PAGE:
Caring for the environment we all share is of utmost importance to the European cosmetics and personal care industry. In October 2015, in view of public concerns expressed over plastic litter in the marine environment and given the availability of alternative materials, Cosmetics Europe recommended to its membership to discontinue, in wash-offi cosmetic and personal care products placed on the market as of 2020: the use of synthetic, solid plastic particles used for exfoliating and cleansing (i.e. microbeadsii) that are non-biodegradable in the marine environment. The Cosmetics Europe recommendation built on voluntary initiatives already taken by individual companies. A Cosmetics Europe survey, conducted in 2016, and covering use during 2015, assessed the effectiveness of these industry voluntary actions.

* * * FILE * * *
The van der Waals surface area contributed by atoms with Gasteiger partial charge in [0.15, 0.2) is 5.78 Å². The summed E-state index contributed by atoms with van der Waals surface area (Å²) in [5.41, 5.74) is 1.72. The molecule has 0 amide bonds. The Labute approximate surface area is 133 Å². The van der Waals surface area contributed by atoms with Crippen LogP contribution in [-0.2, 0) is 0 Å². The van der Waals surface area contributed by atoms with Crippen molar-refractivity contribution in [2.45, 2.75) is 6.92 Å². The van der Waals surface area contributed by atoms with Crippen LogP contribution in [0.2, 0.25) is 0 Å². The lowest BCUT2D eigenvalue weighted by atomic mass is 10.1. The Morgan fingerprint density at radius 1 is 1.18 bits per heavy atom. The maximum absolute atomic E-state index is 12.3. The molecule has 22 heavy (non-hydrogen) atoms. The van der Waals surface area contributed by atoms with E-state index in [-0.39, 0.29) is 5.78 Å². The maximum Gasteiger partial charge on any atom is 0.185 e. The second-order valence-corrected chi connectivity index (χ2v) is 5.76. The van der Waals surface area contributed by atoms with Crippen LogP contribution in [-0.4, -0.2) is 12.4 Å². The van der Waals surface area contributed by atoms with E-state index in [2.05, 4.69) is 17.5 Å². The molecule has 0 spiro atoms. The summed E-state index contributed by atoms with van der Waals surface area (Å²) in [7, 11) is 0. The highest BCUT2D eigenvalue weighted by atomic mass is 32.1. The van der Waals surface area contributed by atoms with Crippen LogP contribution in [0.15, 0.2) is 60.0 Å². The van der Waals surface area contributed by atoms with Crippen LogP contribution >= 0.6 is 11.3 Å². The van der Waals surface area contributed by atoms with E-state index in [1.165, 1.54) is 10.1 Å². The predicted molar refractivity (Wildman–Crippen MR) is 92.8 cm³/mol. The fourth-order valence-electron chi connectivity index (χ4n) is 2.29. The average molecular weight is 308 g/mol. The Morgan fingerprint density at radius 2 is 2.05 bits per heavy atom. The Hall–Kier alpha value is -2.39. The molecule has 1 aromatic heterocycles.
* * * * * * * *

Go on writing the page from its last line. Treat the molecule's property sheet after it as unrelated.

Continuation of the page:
Today, Cosmetics Europe is delighted to share the results of its membership survey which found a rapid and substantial 82% reduction in the use of plastic microbeads for exfoliating and cleansing purposes in wash-off cosmetic and personal care products between 2012iii and 2015.
John Chave, Director General of Cosmetics Europe commented - ”This rapid and substantial reduction demonstrates the strength and effectiveness of the voluntary action taken by the European cosmetics and personal care industry. Given the significant progress made, Cosmetics Europe anticipates that we are on track to meet our objective of removing all plastic microbeads used for exfoliating and cleansing purposes in wash-off cosmetics and personal care products, ahead of our 2020 deadline.”
Loïc Armand, President of Cosmetics Europe said - “The Cosmetics Europe survey results show the significant progress our industry has made to date. As an environmentally minded industry that is taking positive action on this matter, Cosmetics Europe will continue to annually monitor and report the findings on the effectiveness of the European industry’s voluntary action, until we have achieved our final objective.“